The world today stands at a crossroads due to COVID-19. The sports industry, too, is grappling with questions regarding the future of various sporting events across the world. There is no clarity about when the crisis will be over but sports will never be the same.
While the current crisis has severely impacted the sports community, it can still strive to get back on track. Here are a few key trends emerging in this field.
Athletes going online
Earlier, fans depended on news outlets for a glimpse of the lives of the star sportspeople. But now, athletes have themselves have started to interact with sports enthusiasts and fans through online challenges, discussions, Q/A sessions. The sudden spike in Instagram Live sessions with sportspeople shows that personalised fan engagement is set to become the norm.
E-sports and sports sponsorships
Some sports companies have started to transform their games into virtual ones. For instance, MotoGP has begun to broadcast their virtual races on YouTube, where users can see racers driving their bikes with game controllers.
According to the Deloitte’s 2019 Digital Media Trends Survey, the global e-sports market is expected to generate $1.5 billion in annual revenues in 2020 from an estimated worldwide audience of 600 million fans, mainly from advertising and sponsorships. As the e-sports ecosystem expands, streaming and broadcast sponsorships, including platforms such as YouTube Gaming, Facebook Gaming, and Mixer, will grow tremendously. New branding and sponsorship opportunities will also emerge, especially for brands that organically align with typical gaming behaviours, such as energy drinks and fitness centres.
Other opportunities include a one-stop solution for players and teams to reach larger audiences across many over-the-top (OTT) or streaming engagement channels.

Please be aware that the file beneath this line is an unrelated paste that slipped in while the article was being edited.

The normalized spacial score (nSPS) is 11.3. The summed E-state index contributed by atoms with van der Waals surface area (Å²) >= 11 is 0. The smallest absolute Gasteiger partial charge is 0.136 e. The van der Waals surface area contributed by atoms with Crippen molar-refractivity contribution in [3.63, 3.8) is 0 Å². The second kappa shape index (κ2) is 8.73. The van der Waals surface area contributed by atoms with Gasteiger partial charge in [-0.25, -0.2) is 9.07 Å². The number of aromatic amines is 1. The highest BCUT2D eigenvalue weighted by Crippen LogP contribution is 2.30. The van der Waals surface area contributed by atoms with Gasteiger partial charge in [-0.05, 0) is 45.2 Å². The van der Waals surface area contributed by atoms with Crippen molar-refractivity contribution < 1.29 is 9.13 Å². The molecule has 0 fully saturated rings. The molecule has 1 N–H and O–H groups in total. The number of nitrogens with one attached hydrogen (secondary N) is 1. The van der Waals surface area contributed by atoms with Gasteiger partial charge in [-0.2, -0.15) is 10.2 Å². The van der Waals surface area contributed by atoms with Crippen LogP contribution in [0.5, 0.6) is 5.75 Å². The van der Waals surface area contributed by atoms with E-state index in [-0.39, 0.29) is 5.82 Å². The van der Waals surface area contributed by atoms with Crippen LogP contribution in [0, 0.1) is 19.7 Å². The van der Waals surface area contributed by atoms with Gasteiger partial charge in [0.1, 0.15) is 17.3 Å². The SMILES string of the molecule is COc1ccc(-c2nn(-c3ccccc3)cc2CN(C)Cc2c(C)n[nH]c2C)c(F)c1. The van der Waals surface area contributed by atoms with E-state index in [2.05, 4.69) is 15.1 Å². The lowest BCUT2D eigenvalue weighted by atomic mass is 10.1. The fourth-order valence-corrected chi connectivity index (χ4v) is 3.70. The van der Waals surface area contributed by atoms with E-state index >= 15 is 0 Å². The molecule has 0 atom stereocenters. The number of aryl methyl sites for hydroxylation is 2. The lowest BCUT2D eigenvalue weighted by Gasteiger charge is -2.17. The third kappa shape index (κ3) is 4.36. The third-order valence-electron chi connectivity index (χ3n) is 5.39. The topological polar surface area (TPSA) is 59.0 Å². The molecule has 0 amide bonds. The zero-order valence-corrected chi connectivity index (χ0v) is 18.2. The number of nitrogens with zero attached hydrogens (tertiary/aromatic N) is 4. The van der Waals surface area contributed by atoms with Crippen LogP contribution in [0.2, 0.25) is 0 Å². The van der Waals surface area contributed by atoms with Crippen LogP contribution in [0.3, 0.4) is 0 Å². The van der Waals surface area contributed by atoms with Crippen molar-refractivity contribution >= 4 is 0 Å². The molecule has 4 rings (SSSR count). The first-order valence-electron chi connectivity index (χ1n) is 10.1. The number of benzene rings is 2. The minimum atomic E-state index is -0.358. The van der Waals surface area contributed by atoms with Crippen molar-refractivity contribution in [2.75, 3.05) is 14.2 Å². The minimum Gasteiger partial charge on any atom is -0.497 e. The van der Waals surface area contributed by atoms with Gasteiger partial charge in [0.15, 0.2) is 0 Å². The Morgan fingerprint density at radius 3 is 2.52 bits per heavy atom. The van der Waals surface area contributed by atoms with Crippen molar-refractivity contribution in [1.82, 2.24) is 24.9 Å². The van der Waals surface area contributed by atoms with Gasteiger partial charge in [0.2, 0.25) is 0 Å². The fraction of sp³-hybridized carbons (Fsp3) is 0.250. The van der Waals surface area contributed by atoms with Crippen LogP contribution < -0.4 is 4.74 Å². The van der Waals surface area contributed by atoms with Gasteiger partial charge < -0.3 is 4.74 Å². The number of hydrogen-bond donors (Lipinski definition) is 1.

Big Data and technology dominance
The high frequency of competitive events meant that and players to recover quickly.
In the last two decades, Big Data technology has been developed to provide useful information to monitor for and control internal and external factors. For example, wearable devices and video analytics are being used to collect data from players and events to help the teams strategise.
Advent of fantasy sports
Use of data analysis has been big in fantasy sports to boost their business and take significant strides with minimum resources. For example, data on user behaviour has helped brands to showcase personalised tournaments.
Engaging online content
Today, just creating a sports fantasy platform with a great user experience is not enough. Audience engagement is critical.
In 2019, Yannick Colaco, Founder of Fan Code (an ad-free sports aggregator platform by Dream 11 ), was quoted as saying, “A comprehensive multi-sports content platform that provides in-game analysis, and live match scores is the need of the hour. Sports content platforms will be driving the next wave of growth in sports consumption.”
This highlights the importance of having engaging content on online sports platforms. But what kind of ‘content’? A content bucket for an online sports platform may ideally include prediction articles, preview articles, viral content and match reports.
Therefore, sports marketing aspirants need to gear up for technology literacy, online marketing and cultural knowledge to meet the challenges create by this pandemic.
The writer is Director, Symbiosis School of Sports Sciences.